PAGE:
Extreme Weather Impacts Yields in Champagne

France’s Champagne harvest ended with growers relieved that the 2017 growing season difficulties are behind them. Winemakers, who can rely on blending in reserve wines from previous years for their NV designation bottles, were not as hard hit.

Vines suffered a mix of hail, frost, late rain damage, and the botrytis fungus attacked the vines this year. Most winemakers agreed that it was especially difficult for Pinot Noir and Pinot Meunier, yet a majority of vignerons remained hopeful for their Chardonnay.

Vitalie Taittinger, marketing and communications director for Champagne Taittinger, described the 2017 harvest as “a particularly challenging year due to frost and botrytis,” which struck mature grapes. “We are very happy with the quality of the Chardonnay grapes,” though she said it was too early to determine whether this would be a vintage year.

“It might be possible to declare a vintage for our Comtes de Champagne Blanc de Blancs due to our cautious selection process during the harvest. Of course, we are keeping our fingers crossed,” Taittinger told Wine Enthusiast.

Late-Season Rains, Lower Yields

Most winegrowers lost between 10–30 percent of their grapes due to freezing spring temperatures and “many lost even more due to the rain at the end of August,” said Frédéric Mairesse, managing director of Champagne Barons de Rothschild.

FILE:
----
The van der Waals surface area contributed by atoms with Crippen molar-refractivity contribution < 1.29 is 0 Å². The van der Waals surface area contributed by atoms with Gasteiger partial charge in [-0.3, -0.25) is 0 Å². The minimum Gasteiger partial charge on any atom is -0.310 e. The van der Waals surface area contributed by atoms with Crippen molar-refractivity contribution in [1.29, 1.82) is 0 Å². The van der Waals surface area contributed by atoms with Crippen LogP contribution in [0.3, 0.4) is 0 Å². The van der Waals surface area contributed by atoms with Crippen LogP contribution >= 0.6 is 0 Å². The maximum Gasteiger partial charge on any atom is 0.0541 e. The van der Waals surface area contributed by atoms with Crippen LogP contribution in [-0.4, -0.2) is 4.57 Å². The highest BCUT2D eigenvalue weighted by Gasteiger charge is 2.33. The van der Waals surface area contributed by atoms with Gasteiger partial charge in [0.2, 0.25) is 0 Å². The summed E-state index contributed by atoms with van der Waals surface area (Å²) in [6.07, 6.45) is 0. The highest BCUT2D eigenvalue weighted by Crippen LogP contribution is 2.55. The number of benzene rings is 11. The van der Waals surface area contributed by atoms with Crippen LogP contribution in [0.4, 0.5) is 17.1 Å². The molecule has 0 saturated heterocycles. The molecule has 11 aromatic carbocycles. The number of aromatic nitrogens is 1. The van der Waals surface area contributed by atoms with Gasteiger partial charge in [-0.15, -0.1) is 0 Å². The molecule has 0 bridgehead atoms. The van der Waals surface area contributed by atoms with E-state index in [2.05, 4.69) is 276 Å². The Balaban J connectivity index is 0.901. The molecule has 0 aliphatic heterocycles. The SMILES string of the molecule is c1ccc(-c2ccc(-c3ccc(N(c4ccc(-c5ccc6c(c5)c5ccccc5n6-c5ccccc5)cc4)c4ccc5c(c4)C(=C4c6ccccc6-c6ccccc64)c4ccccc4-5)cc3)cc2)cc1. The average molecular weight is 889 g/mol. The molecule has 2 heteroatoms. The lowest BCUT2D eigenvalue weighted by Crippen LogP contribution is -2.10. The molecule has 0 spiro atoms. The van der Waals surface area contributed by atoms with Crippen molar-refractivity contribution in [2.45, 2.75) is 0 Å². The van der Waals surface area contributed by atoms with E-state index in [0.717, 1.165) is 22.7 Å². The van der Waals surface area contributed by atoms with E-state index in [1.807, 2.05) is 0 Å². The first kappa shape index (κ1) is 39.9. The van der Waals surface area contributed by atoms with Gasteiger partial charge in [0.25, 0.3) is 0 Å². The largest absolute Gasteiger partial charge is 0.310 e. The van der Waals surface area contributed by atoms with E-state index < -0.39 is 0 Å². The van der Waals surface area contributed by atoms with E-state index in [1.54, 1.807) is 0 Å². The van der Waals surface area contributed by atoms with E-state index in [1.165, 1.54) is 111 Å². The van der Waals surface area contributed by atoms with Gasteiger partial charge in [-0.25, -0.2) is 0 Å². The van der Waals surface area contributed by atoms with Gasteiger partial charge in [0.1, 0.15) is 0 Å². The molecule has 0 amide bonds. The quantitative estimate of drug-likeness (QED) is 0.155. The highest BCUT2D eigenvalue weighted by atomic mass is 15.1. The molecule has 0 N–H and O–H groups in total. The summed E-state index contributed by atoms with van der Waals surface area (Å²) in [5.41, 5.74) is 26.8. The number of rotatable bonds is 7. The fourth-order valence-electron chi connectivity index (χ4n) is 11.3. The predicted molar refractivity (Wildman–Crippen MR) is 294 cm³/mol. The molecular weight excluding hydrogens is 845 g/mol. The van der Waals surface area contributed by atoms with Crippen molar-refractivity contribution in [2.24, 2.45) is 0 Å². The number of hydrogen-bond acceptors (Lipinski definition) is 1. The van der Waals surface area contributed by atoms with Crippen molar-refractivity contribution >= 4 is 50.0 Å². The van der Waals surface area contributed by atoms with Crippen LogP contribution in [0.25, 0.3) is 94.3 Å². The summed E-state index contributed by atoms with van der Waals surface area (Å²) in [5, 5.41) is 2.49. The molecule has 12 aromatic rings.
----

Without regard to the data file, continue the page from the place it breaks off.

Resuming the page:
“We had rain everywhere during the end of maturation and we had to pick the grapes very fast to avoid any additional losses,” he added. Mairesse is hopeful about the Chardonnay harvest. “It should be possible for us to have a vintage Blanc de Blancs, but nothing is for sure… let’s wait and see in December or January.”

Although yields are down in general, most Champagne houses are confident that yearly production will be normal. Olivier Dupré, president of Champagne Alfred Gratien, which produces 300,000 bottles per year, does not expect a decrease in volume for 2017.

“Alfred Gratien is a small producer. We own 2 hectares [5 acres] of vineyards and work with 65 growers, so we are able to purchase small quantities from each of them. Our commitments are easily fulfilled,” Dupre said.

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